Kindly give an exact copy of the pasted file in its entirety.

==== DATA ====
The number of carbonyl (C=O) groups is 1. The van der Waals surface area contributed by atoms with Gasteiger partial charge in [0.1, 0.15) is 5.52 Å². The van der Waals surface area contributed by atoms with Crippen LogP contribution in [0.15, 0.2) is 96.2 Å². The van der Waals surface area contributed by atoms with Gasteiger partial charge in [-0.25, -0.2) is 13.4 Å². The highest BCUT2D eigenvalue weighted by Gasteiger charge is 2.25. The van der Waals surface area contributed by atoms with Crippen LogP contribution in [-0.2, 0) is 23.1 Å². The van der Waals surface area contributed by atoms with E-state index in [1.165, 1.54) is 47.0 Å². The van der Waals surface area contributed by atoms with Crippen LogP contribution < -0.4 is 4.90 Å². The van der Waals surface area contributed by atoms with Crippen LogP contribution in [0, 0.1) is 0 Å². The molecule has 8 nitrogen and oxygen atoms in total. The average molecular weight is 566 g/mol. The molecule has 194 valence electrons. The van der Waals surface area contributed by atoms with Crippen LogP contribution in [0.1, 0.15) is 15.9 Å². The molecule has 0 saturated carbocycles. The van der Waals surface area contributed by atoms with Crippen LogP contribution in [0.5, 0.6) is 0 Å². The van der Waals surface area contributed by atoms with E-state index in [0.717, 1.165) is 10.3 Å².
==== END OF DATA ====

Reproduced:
The number of carbonyl (C=O) groups is 1. The van der Waals surface area contributed by atoms with Gasteiger partial charge in [0.1, 0.15) is 5.52 Å². The van der Waals surface area contributed by atoms with Crippen LogP contribution in [0.15, 0.2) is 96.2 Å². The van der Waals surface area contributed by atoms with Gasteiger partial charge in [-0.25, -0.2) is 13.4 Å². The highest BCUT2D eigenvalue weighted by Gasteiger charge is 2.25. The van der Waals surface area contributed by atoms with Crippen LogP contribution in [-0.2, 0) is 23.1 Å². The van der Waals surface area contributed by atoms with E-state index in [1.165, 1.54) is 47.0 Å². The van der Waals surface area contributed by atoms with Crippen LogP contribution < -0.4 is 4.90 Å². The van der Waals surface area contributed by atoms with Crippen LogP contribution in [0, 0.1) is 0 Å². The molecule has 8 nitrogen and oxygen atoms in total. The average molecular weight is 566 g/mol. The molecule has 194 valence electrons. The van der Waals surface area contributed by atoms with Crippen LogP contribution in [0.1, 0.15) is 15.9 Å². The molecule has 0 saturated carbocycles. The van der Waals surface area contributed by atoms with Crippen LogP contribution in [0.5, 0.6) is 0 Å². The van der Waals surface area contributed by atoms with E-state index in [0.717, 1.165) is 10.3 Å².